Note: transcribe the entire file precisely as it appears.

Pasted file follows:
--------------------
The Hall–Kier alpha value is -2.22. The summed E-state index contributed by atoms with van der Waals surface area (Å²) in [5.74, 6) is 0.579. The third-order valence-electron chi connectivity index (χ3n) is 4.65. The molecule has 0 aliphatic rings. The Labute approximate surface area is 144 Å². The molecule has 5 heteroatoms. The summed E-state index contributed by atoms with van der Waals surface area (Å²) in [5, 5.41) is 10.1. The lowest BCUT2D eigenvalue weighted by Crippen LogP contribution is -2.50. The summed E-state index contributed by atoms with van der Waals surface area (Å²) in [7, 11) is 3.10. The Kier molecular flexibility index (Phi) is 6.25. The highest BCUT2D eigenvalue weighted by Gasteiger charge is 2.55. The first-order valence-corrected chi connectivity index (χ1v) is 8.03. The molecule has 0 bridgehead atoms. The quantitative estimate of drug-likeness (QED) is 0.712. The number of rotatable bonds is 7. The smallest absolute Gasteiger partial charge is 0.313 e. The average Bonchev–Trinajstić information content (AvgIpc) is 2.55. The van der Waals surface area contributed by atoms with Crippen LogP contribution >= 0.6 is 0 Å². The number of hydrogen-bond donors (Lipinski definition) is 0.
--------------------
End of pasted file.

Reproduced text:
The Hall–Kier alpha value is -2.22. The summed E-state index contributed by atoms with van der Waals surface area (Å²) in [5.74, 6) is 0.579. The third-order valence-electron chi connectivity index (χ3n) is 4.65. The molecule has 0 aliphatic rings. The Labute approximate surface area is 144 Å². The molecule has 5 heteroatoms. The summed E-state index contributed by atoms with van der Waals surface area (Å²) in [5, 5.41) is 10.1. The lowest BCUT2D eigenvalue weighted by Crippen LogP contribution is -2.50. The summed E-state index contributed by atoms with van der Waals surface area (Å²) in [7, 11) is 3.10. The Kier molecular flexibility index (Phi) is 6.25. The highest BCUT2D eigenvalue weighted by Gasteiger charge is 2.55. The first-order valence-corrected chi connectivity index (χ1v) is 8.03. The molecule has 0 bridgehead atoms. The quantitative estimate of drug-likeness (QED) is 0.712. The number of rotatable bonds is 7. The smallest absolute Gasteiger partial charge is 0.313 e. The average Bonchev–Trinajstić information content (AvgIpc) is 2.55. The van der Waals surface area contributed by atoms with Crippen LogP contribution >= 0.6 is 0 Å². The number of hydrogen-bond donors (Lipinski definition) is 0.